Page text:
Ankara cited recent anti-Muslim and anti-Turkish activities in Europe as reasons for the travel warning. The move comes after four European countries updated their travel advice for Turkey.
Turkey on Saturday issued a travel warning for its citizens in Europe, citing “possible Islamophobic, xenophobic and racist attacks.”
Turkey alarmed by anti-Muslim and anti-Turkish demos
The Turkish Foreign Ministry called on citizens in Europe to avoid areas where demonstrations are taking place. Turkey said recent anti-Muslim and anti-Turkish acts show the “dangerous level of religious intolerance and hatred” on the continent.
Turkey has been angered by far-right activist Rasmus Paludan setting a Quran on fire in Sweden and Denmark. Another far-right activist desecrated the holy book as a provocative act in the Netherlands, leading Turkey to summon the Dutch envoy.
The Turkish government was also enraged by a recent Kurdish protest in Sweden which showed an effigy of Recep Tayyip Erdogan being strung up. Turkey believes those protests have links to the Kurdistan Workers’ Party (PKK), which is also recognized as terrorist group by the US and EU.
In addition, Turkey released a separate travel warning for the US, citing “verbal and physical attacks against foreigners and acts of racism committed throughout the United States.”
Nordic countries update travel advice for Turkey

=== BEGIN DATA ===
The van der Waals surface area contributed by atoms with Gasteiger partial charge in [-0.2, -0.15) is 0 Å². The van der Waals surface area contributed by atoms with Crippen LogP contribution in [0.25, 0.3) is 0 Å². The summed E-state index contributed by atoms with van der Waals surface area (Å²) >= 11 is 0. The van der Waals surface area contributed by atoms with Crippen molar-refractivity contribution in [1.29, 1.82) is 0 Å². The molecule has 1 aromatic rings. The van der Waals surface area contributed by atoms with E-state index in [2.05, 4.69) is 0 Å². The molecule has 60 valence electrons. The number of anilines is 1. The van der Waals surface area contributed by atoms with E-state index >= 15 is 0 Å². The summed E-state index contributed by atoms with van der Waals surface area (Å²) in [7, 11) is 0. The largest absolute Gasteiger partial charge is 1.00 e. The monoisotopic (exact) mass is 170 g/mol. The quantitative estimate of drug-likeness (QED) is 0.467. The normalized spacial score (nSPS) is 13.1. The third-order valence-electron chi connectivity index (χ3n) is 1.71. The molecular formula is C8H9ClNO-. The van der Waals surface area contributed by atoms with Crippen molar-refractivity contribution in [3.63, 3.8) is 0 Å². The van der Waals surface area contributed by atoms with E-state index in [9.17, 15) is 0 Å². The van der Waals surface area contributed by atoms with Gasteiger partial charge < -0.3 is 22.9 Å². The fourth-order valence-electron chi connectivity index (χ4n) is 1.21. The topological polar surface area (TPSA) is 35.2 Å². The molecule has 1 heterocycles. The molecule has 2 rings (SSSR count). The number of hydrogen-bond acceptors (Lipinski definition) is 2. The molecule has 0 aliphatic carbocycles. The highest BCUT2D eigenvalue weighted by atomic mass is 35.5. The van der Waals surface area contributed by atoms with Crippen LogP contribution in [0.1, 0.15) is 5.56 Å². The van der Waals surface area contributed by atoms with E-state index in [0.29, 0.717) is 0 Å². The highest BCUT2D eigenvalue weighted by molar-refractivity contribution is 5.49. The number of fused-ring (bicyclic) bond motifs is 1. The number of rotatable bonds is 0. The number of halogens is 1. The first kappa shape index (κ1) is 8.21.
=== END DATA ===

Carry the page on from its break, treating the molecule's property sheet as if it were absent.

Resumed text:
The travel warnings from Turkey come after similar moves from Denmark, Finland, Norway and Sweden. Those four European countries updated travel advice for Turkey and also called on their citizens to avoid protests in the Mediterranean country.
Turks have protested in front of the Swedish Embassy in Ankara and the Consulate General in Istanbul, after far-right demonstrations in Stockholm.
“We want to make Swedes in Turkey aware that further manifestations may occur,” the Swedish Foreign Ministry said on its website.
The Quran burning in Stockholm has hampered Sweden’s bid to join the NATO alliance. Turkey, a NATO member, has said it would not support Sweden’s application to join the defense alliance after the far-right protest.
Under current rules, all 30 members of NATO must agree in order for a new country to join the transatlantic defense pact.
Finland, which had applied for NATO accession with Sweden, has suggested it may join the alliance without its Nordic neighbor.
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